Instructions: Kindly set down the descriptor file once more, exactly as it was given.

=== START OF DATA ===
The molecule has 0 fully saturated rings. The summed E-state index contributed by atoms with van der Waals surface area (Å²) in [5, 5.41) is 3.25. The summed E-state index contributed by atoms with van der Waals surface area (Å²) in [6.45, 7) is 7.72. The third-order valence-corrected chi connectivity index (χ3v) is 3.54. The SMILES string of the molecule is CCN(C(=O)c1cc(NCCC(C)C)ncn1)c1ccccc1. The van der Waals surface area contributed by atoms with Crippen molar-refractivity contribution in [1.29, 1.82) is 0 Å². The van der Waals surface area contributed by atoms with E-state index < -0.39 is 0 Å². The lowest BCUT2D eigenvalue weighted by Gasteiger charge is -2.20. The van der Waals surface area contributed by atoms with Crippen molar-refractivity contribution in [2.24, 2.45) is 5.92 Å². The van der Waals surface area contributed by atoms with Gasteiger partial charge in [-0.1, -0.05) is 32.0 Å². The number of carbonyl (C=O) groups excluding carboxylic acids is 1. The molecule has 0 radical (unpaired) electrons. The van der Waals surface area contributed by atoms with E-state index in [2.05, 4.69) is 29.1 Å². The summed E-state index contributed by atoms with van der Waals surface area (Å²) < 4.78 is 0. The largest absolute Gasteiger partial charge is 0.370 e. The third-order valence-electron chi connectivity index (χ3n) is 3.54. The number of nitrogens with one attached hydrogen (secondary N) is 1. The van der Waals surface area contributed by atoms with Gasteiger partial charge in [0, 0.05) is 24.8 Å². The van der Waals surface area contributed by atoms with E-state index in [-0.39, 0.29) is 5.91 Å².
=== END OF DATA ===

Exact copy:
The molecule has 0 fully saturated rings. The summed E-state index contributed by atoms with van der Waals surface area (Å²) in [5, 5.41) is 3.25. The summed E-state index contributed by atoms with van der Waals surface area (Å²) in [6.45, 7) is 7.72. The third-order valence-corrected chi connectivity index (χ3v) is 3.54. The SMILES string of the molecule is CCN(C(=O)c1cc(NCCC(C)C)ncn1)c1ccccc1. The van der Waals surface area contributed by atoms with Crippen molar-refractivity contribution in [1.29, 1.82) is 0 Å². The van der Waals surface area contributed by atoms with E-state index < -0.39 is 0 Å². The lowest BCUT2D eigenvalue weighted by Gasteiger charge is -2.20. The van der Waals surface area contributed by atoms with Crippen molar-refractivity contribution in [2.24, 2.45) is 5.92 Å². The van der Waals surface area contributed by atoms with Gasteiger partial charge in [-0.1, -0.05) is 32.0 Å². The number of carbonyl (C=O) groups excluding carboxylic acids is 1. The molecule has 0 radical (unpaired) electrons. The van der Waals surface area contributed by atoms with E-state index in [2.05, 4.69) is 29.1 Å². The summed E-state index contributed by atoms with van der Waals surface area (Å²) < 4.78 is 0. The largest absolute Gasteiger partial charge is 0.370 e. The third-order valence-electron chi connectivity index (χ3n) is 3.54. The number of nitrogens with one attached hydrogen (secondary N) is 1. The van der Waals surface area contributed by atoms with Gasteiger partial charge in [0, 0.05) is 24.8 Å². The van der Waals surface area contributed by atoms with E-state index in [-0.39, 0.29) is 5.91 Å².